brettmandoes

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Nov 2, 2018
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Hey everyone, I have a client using reputation.com for their listing service and I have to say, I'm completely underwhelmed by the performance. It doesn't look like listings are being distributed widely or evenly, there's inconsistent and incorrect data everywhere, and I can't find any evidence that they're actually distributing the data. Case in point, if I google the address for one of the client locations, almost the entire first page of Google returns results for a cheerleading team. On another, Google doesn't seem to know if it's my client's storefront or if it's a computer parts store. For yet another location, they return a bunch of listings for a firm that specializes in nuclear engineering.

It's bonkers how bad it is. I believe reputation.com is using Infogroup/Data Axle and my understanding was that they were supposedly the best option among the aggregators. But if this is what we get in 2021 then I have serious reservations about the aggregators actually functioning as a legitimate service at this point. Neustar I haven't tested recently. Foursquare is all that's left beyond those two and they don't even advertise themselves as a listing management provider on their site. Everything I've seen and heard about them is they aren't distributing.

All this leads me to question the validity of the aggregators. Are they actually doing the work, or just taking our money and saying they're doing it? Are they distributing to nonsense sites that don't matter? And what is reputation.com's listing network? Does anyone know? And lastly, is there anyone who still stands by the aggregators as their main source of listings management and what experience have you had recently with them?
 

ColinTSmith

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Hi Brett. I usually don't respond to these posts but let's chat. Seems like we (Neustar) can help.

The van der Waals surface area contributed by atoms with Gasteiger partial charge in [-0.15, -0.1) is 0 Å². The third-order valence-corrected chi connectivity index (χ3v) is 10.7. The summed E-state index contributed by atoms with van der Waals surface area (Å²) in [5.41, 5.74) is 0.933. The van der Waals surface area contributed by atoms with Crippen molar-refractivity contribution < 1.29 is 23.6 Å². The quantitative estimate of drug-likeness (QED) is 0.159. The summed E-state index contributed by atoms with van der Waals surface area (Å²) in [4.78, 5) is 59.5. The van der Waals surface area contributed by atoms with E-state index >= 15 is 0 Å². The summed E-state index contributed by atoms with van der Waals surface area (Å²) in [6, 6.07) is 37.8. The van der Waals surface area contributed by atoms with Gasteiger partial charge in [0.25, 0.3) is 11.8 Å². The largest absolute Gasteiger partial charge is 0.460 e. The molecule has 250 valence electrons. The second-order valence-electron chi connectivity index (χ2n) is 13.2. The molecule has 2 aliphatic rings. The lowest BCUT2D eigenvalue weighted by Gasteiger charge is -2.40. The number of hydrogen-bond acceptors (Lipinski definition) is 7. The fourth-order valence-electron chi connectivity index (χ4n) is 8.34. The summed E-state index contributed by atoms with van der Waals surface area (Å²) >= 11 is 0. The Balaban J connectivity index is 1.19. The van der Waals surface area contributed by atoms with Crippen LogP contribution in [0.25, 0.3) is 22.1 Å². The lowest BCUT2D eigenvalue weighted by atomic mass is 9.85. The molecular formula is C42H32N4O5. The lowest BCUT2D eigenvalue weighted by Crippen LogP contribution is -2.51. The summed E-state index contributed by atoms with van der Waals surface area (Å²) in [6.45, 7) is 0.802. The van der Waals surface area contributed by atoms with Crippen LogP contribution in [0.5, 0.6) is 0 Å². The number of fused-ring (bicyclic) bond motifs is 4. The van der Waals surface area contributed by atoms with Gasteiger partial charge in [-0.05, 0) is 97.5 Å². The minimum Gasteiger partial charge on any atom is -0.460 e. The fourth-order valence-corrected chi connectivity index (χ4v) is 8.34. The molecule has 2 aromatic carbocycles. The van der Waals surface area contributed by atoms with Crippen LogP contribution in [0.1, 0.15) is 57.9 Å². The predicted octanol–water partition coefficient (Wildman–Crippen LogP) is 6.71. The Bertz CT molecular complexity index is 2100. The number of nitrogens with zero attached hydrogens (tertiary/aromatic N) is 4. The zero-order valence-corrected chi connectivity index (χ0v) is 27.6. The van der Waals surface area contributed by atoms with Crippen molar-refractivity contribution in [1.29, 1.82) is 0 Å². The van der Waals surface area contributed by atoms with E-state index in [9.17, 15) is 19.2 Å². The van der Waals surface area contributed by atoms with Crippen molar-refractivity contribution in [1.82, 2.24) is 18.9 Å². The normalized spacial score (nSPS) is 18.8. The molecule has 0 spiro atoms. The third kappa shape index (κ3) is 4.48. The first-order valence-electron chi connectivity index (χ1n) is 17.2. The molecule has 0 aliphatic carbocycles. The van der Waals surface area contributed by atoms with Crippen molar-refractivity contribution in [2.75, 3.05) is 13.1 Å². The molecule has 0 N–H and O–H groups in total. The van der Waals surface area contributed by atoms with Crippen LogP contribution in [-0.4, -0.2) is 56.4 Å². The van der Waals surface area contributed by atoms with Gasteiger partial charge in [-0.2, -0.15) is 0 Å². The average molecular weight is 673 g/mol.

Note: Don't post email addresses or phone numbers in public forums. It just invites spam. Use private conversations to exchange such information please. ! djbaxter
 

Adam Kaufman

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I think that aggregators have little to no value. Excluding 4SQ. Also offering no value are Yext, Synup, and the countless companies that update your business on the top 50ish 100% irrelevant sites/directories. Please, someone, tell me how Hotfrog, EZlocal, MerchantCircle, etc. have any value whatsoever. Please don't say NAP accuracy or citations.

Don't even get me started on the proliferation of companies offering Voice Search Optimization. I hope this starts an open, honest conversation about our industry.
 

Adam Dorfman

Director of Product Growth, Reputation.com
LocalU Faculty
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Sep 17, 2018
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Hi Brett,

I'm a Product Director at Reputation and would love to chat more with you about what you are seeing. Could you please email me at adorfman <at> reputation.com so we can set up time to talk?

Best,
Adam
 

Eoghan_MFeed

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Priority value we see in aggregators is doubling up feeds into the major players. E.G. Manage Bing/Apple/Google direct and because they can autonomously change listing info based off other sources, the chances of that happening decline when they see consistency across all it's feeds (primary, aggregator, website crawler, other high authority sites).

Investing in aggregators is an optimization play to help you compete on all fronts vs. competition who are most likely also syndicating but to reliably beat the competition you will need to focus on exceeding in other rank factor areas (review management, site structure, GMB health/completion scores would be 3 that come to mind).

I agree with you that long tail listing management is not worth 50-100 sites in 2021 but all depends on the price you're being asked for. Yext for years has commanded premium pricing for their bloated network which gave Uberall and others an opening to come in and beat it by significant %s. It's the exact same functionality on those long tail sites so price shop it around and base most of your decision on who you think will get the most out of the channels that matter. If it's a couple $ per location for the whole long tail network or aggregator syndication, the ROI is there. If it's higher, you're being sold a bloated price.

Re: Foursquare,

Foursquare recently switched to be solely a syndication play. When you pay a vendor to manage Foursquare, you're actually managing your data in Foursquare's database that they license to Uber, Twitter, Airbnb, Snapchat and several others. If your data isn't in their database, very high chance you'll be more inaccurate on those platforms. What Foursquare did stop doing is letting non-superusers update listings on Foursquare.com directly. An odd move but a non-impacting one as Foursquare.com gets very little traffic these days and doesn't rank as high as other local sites on SERPs.
 

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